Recognize that banking . . . is a disaster-prone 19th century technology. The [banking] problem is unsolved now, nor will it ever be, I’m afraid, given the moral hazards posed by the absurdly high leverage ratios in banking, by deposit insurance, by the doctrine of “too big to fail,” and by the increasing likelihood that the IMF—at least until it runs out of money—always stands ready in the wings to bail out bad banks and bad creditors generally.
—Prof. Merton Miller1
None of the risks to which banking is prone can be avoided entirely. As was observed earlier, they can only be minimized, mitigated, or optimized—in other words, managed.2
Left to their own devices banks may behave in ways that increase their already considerable risks. Were the concomitant costs borne solely by the bank’s owners, as is the case with ordinary commercial enterprises, such high-risk behavior would be of little concern to policy makers. But, as must already be evident, banks differ in material respects from their corporate counterparts, and imprudent risk taking on the part of banks poses severe risks to the economy as a whole. Imprudently managed banks are prone to conflict with and undermine government’s economic policy goals, and the failure of one or more major institutions can catalyze a crisis that paralyzes the entire financial system.3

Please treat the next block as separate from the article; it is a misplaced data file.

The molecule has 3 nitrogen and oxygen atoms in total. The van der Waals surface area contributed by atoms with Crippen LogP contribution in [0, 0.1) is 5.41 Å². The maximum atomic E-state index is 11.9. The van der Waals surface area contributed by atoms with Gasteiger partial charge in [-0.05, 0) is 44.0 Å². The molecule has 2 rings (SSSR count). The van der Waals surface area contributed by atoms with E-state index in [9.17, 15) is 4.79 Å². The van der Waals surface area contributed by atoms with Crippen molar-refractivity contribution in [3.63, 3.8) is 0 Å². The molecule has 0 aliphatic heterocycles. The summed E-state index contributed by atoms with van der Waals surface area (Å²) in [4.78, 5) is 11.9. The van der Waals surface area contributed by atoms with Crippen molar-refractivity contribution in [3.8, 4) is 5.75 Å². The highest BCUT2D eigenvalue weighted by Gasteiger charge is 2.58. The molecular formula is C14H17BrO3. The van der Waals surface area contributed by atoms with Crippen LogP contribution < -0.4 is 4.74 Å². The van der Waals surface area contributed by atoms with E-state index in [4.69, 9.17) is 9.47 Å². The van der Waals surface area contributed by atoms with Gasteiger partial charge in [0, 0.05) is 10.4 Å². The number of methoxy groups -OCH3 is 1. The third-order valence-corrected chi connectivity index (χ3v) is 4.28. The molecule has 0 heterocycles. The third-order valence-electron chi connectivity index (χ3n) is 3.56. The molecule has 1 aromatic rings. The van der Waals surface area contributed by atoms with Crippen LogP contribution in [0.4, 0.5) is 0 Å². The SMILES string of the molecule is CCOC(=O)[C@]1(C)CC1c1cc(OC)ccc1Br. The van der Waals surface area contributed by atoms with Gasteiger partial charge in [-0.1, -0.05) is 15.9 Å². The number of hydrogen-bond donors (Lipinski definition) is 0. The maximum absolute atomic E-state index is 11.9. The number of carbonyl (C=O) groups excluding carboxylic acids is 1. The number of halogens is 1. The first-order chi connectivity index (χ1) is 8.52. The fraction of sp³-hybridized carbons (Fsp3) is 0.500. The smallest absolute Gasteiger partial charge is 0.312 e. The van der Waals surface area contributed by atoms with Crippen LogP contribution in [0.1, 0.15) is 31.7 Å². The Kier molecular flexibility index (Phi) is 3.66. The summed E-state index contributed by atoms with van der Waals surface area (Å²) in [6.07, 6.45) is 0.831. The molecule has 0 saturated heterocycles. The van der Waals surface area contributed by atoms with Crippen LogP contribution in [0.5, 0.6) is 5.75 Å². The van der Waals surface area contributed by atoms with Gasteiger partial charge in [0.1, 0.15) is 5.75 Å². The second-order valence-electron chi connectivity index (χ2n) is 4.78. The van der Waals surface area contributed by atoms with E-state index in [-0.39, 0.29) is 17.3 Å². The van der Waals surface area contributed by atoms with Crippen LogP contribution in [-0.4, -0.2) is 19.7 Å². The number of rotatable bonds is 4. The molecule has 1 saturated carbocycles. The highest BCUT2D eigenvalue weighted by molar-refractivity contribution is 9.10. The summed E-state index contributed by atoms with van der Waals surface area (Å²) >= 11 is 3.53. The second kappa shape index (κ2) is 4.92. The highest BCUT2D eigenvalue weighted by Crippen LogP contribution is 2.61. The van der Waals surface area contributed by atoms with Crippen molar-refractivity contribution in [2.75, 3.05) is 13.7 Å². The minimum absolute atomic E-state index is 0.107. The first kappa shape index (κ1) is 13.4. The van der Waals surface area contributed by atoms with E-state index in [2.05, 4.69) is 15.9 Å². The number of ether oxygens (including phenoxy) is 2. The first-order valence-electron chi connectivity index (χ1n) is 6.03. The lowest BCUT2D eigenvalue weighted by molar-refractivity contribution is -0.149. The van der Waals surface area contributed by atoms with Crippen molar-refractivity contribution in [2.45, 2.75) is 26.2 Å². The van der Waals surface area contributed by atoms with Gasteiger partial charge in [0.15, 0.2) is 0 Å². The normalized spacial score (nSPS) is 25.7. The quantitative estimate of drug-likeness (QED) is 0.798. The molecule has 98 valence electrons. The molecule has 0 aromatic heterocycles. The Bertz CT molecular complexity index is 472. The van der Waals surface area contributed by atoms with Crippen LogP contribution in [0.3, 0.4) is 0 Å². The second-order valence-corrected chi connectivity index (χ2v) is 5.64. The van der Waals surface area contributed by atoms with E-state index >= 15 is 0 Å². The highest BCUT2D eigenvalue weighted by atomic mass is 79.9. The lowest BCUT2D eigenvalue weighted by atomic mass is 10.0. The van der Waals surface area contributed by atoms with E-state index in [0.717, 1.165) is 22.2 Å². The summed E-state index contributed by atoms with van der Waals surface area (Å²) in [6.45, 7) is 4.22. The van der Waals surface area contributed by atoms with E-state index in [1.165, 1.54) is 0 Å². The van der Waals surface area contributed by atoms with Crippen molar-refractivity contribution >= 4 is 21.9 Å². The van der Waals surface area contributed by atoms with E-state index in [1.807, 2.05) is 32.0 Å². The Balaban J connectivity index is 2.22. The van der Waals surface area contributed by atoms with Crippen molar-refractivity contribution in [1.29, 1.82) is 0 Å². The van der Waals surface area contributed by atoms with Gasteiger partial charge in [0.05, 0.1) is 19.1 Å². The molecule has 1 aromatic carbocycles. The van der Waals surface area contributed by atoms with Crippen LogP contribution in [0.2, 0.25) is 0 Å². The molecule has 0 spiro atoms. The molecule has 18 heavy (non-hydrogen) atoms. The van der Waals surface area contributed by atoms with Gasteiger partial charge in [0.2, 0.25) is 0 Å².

Governments have therefore learned (and sometimes forgotten again) the benefits of placing strict constraints on bank ...